The Melanau - Sarawak, Borneo Malaysia

Melanau Tallhouse

The Melanau people make up 5.8% of Sarawak 's population, mostly living in the central coastal region. The Malanaus used to live close to sea and as a result were exposed to many pirate attacks, hence they built sturdy houses some 40ft above ground. Sago is the staple diet of these people, unlike other natives who lived on rice. Originally grown wild, the sago palm was later cultivated by the Melanaus. The process of making sago flour can be seen at the Melanau tallhouse at the cultural centre. Visitors may also savour some of the sago delights that are produced there.

Although most Melanaus are now Muslims or Christians, their forefathers' religion was Liko, which means 'people of the river'. The religion advocated that life and environment are one and believed in the spritual world. The Melanaus used effigies of sickness spirits in healing processes called berbavoh and beravun.

the interior. dizzying heights of up to 40ft above ground. Not for those suffering from vertigo

The Kaul is the most important ceremony for the Melanaus and is held at the end of the Northeast monsoon (and that would be in the 3rd week of April). The Kaul used to be regarded as a religious annual ceremony to appease the spirits of all surrounding the people - the sea, the forest, the land and the farm. Today, it is more a tradition where families return for the year's reunion. The end of the monsoon marks the beginning of the Melanau calender as many of these people are farmers and fishermen. In the past, Kaul was held at the beginning of the month of Pengejin (in March). Pengejin in the local Melanau language refers to the fishermen's slippery hands after landing fish. This is also the month when the Melanau move upriver to fish for eels. Jekan Jin means freshwater eels in Melanau, hence the word Pengejin.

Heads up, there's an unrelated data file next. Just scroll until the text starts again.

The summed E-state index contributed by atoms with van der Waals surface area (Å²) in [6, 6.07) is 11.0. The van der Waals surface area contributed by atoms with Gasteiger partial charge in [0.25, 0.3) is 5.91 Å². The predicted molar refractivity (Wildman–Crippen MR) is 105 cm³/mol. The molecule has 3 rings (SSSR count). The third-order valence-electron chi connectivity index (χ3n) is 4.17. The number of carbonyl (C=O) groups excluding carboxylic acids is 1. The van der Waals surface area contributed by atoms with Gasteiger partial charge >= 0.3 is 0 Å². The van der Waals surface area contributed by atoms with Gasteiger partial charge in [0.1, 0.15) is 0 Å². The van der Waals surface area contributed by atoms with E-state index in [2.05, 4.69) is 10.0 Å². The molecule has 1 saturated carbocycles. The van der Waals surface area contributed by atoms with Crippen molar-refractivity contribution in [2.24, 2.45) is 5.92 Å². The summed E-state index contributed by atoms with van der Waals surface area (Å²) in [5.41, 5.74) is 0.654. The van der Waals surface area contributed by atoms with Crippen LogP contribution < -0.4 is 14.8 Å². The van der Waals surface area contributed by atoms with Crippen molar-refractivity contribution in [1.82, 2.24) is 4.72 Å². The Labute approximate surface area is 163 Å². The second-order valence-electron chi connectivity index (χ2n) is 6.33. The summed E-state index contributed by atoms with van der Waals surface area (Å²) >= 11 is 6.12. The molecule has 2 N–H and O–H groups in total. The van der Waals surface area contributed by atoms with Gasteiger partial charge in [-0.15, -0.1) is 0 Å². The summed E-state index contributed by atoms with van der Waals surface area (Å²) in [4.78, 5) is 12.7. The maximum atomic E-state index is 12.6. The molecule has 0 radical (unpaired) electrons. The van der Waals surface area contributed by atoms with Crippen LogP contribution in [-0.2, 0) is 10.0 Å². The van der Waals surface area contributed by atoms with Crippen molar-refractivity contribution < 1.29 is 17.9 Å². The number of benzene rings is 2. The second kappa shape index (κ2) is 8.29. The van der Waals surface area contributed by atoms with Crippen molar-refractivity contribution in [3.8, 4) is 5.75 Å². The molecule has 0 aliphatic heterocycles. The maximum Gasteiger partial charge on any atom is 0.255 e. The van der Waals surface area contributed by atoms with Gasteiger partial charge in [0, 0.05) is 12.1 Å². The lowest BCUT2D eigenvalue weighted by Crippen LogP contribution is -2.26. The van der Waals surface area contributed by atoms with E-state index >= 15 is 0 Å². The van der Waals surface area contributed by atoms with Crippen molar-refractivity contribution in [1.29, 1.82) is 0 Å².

fishtraps, adze, axes - everyday tools used

It used to be a part of the ceremony where every household prepares food offering for the spirits as well as the people attending the Kaul. On the day of the Kaul, the seraheng (a decorated flat basket) is filled with offering for spirits and raised on a bamboo pole. After a session of chants and incantations, the seraheng is transported by boat downriver towards the estuary. A gong orchestra accompanies the fleet of decorated boats, playing in tune with the chants of the ritual leader (Bapa Kaul). The ritual leader would invite spirits to join the villagers for a meal. When the boat reaches the estuary, the seraheng on the bamboo pole is planted on the riverbank. The offerings are placed on the floor next to the seraheng. The aged, sick and the young gather close round the seraheng in hope that when the ritual leader pours water over the offerings and sprays of water will also wash away their misfortunes, and bad omen will also be 'washed' away.

sago flour

Food brought from all the households for the ceremony is then served to everyone at the ceremony. Leftovers are always left at the Seraheng. During the festival, traditional games and the giant swing called the 'Tibou' is set up for those brave enough to try. Usually the young men would particpate. Visitors to the Melanau Tallhouse at the cultural centre can also try the tibou located in the grounds next to the house. The end of the feast, also marks the end of the Kaul ceremony.

For more on the culture and Melanau people, click to . (Lamin Dana means 'traditional house' in Melanau). Take the opportunity for a homestay at the Melanau tallhouse and partake in the daily activities of the local people. Help the Melanau retain their culture by showing an interest in their activities and perhaps one day the younger generation may see a better future instead of pursuing a generic MTV culture.